suspend them if they show national bias. Such actions are rare in modern
international competition, but in 1979, judges from the Soviet Union were
barred from international competition because of bias.

"We saw where government involvement had put enormous pressure" on the Soviet
judges, Mr. Wright said. "They pretty much were told what they had to do."

The breakup of the Soviet Union created a different set of circumstances in
judging. Instead of one judge, politically motivated to see the competition
in a certain way, there are several from the old Soviet Union who no longer
feel those political pressures but hold to similar standards of style and

"You have 12 or 13 judges from Soviet-bloc countries," said Frank Carroll,
who formerly coached Ms. Kwan and now coaches Timothy Goebel, one of the top
American men. Those judges, from Ukraine, Belarus, Estonia, Russia and other
countries, were all taught in the old Soviet system and have learned, Mr.
Carroll said, "to look at skating in a particular view."

Those judges see each other throughout the year and are "closer knit than we
are," he said. "The important thing for an American skater is, that skater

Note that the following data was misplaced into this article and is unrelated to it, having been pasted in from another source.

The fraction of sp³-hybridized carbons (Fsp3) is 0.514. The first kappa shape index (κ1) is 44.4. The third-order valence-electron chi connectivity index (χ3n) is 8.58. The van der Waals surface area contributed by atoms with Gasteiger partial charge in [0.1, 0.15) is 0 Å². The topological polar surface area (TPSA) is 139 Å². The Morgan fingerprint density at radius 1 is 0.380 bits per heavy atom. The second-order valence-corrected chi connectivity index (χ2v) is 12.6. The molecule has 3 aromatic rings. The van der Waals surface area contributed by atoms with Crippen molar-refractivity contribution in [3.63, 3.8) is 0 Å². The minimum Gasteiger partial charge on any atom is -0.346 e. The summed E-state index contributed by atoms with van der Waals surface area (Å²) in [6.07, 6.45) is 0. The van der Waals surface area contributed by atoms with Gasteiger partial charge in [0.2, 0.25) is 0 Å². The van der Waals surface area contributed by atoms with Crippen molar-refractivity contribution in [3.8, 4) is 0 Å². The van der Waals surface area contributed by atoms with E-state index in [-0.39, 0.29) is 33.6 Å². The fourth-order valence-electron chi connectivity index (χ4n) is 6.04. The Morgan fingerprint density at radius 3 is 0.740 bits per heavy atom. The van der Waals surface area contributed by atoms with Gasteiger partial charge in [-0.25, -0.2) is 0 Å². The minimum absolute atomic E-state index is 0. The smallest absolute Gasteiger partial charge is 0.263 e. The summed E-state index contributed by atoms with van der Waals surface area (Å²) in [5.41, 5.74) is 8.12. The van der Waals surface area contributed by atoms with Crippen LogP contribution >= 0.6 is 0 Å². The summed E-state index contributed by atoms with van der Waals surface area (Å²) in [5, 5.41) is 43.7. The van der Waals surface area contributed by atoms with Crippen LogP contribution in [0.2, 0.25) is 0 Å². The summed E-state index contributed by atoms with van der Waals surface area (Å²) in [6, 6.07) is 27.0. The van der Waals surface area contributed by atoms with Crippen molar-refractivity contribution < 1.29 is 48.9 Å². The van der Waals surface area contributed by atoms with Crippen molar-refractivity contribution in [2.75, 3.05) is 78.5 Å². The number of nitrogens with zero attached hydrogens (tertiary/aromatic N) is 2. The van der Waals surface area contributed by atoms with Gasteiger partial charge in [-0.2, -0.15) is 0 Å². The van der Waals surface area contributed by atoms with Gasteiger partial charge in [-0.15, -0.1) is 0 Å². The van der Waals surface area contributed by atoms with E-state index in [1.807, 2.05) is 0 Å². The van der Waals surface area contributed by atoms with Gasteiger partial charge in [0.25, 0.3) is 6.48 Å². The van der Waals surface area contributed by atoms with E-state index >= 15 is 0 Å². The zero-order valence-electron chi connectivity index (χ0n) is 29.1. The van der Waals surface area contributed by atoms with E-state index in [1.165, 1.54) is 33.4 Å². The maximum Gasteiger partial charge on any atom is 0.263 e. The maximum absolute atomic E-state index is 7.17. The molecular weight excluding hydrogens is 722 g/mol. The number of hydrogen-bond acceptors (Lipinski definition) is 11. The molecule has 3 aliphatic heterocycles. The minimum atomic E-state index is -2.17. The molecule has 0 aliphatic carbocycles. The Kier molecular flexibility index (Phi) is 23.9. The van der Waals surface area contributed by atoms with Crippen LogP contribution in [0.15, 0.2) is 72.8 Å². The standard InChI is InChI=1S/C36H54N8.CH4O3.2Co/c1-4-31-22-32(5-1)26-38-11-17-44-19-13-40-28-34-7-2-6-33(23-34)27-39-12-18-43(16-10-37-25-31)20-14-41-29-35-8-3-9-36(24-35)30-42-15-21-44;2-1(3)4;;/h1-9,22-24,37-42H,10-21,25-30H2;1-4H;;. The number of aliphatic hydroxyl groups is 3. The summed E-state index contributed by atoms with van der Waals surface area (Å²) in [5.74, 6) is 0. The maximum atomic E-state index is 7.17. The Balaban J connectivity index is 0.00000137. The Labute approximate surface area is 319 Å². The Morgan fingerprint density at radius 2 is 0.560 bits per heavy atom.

has to be better than anyone. If you're just as good, you're going to lose."

Ron Ludington, a skater in the 1960 Olympics who runs his own skating school,
said the European judges become more familiar and comfortable with the styles
of the skaters they see. "National bias is always going to be there," Mr.
Ludington said. "You can't do anything about that."

The concerns of bias are not limited to the United States. Last week, a
Russian skating official expressed concern that the judging could be swayed
by the feelings of American patriotism that hover over these Games. Such
officials may be trying to send the judges a message. "I'm sure they're
concerned," Mr. Carroll said. "Are the judges going to take that into
consideration? I don't think the foreign judges care."

A fall or stumble makes the judge's job easier. But if no one stumbles, "it's
all about, `What do you think?' " Ms. Brennan said. "It's like deciding who
won the Academy Award." But that subjectivity, she said, "is the lifeblood of
the sport — you can argue."